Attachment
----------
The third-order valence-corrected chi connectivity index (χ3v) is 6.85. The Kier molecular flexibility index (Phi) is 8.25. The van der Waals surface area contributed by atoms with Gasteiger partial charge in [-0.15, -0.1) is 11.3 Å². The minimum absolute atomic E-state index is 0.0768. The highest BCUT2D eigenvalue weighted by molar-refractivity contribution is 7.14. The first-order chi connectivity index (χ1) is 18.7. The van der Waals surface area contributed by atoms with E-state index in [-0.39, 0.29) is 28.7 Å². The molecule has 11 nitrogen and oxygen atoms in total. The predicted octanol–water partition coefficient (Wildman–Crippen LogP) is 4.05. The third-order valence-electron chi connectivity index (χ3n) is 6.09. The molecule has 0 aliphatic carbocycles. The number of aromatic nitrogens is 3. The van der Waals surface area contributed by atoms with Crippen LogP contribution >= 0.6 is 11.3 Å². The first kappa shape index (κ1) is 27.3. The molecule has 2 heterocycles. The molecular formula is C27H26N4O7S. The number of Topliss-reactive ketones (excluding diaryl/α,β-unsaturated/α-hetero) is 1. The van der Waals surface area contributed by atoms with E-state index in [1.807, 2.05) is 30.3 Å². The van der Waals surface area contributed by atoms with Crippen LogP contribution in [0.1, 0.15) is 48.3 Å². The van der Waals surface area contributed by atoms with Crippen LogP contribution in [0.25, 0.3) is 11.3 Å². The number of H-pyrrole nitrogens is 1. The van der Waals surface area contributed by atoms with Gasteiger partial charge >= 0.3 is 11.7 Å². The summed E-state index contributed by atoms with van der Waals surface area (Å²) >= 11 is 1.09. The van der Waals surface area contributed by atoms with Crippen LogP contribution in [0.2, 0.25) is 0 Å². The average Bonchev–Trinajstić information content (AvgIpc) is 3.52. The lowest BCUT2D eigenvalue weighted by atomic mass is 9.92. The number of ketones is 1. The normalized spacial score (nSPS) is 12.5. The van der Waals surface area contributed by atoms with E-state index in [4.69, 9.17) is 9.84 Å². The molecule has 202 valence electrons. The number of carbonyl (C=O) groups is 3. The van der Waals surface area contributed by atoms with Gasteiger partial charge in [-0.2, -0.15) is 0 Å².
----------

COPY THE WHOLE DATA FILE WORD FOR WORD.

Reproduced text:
The third-order valence-corrected chi connectivity index (χ3v) is 6.85. The Kier molecular flexibility index (Phi) is 8.25. The van der Waals surface area contributed by atoms with Gasteiger partial charge in [-0.15, -0.1) is 11.3 Å². The minimum absolute atomic E-state index is 0.0768. The highest BCUT2D eigenvalue weighted by molar-refractivity contribution is 7.14. The first-order chi connectivity index (χ1) is 18.7. The van der Waals surface area contributed by atoms with E-state index in [-0.39, 0.29) is 28.7 Å². The molecule has 11 nitrogen and oxygen atoms in total. The predicted octanol–water partition coefficient (Wildman–Crippen LogP) is 4.05. The third-order valence-electron chi connectivity index (χ3n) is 6.09. The molecule has 0 aliphatic carbocycles. The number of aromatic nitrogens is 3. The van der Waals surface area contributed by atoms with Crippen LogP contribution >= 0.6 is 11.3 Å². The first kappa shape index (κ1) is 27.3. The molecule has 2 heterocycles. The molecular formula is C27H26N4O7S. The number of Topliss-reactive ketones (excluding diaryl/α,β-unsaturated/α-hetero) is 1. The van der Waals surface area contributed by atoms with E-state index in [1.807, 2.05) is 30.3 Å². The van der Waals surface area contributed by atoms with Crippen LogP contribution in [0.1, 0.15) is 48.3 Å². The van der Waals surface area contributed by atoms with Crippen LogP contribution in [0.25, 0.3) is 11.3 Å². The number of H-pyrrole nitrogens is 1. The van der Waals surface area contributed by atoms with Gasteiger partial charge >= 0.3 is 11.7 Å². The summed E-state index contributed by atoms with van der Waals surface area (Å²) >= 11 is 1.09. The van der Waals surface area contributed by atoms with Crippen LogP contribution in [0.2, 0.25) is 0 Å². The average Bonchev–Trinajstić information content (AvgIpc) is 3.52. The lowest BCUT2D eigenvalue weighted by atomic mass is 9.92. The number of ketones is 1. The normalized spacial score (nSPS) is 12.5. The van der Waals surface area contributed by atoms with E-state index in [4.69, 9.17) is 9.84 Å². The molecule has 202 valence electrons. The number of carbonyl (C=O) groups is 3. The van der Waals surface area contributed by atoms with Gasteiger partial charge in [-0.2, -0.15) is 0 Å².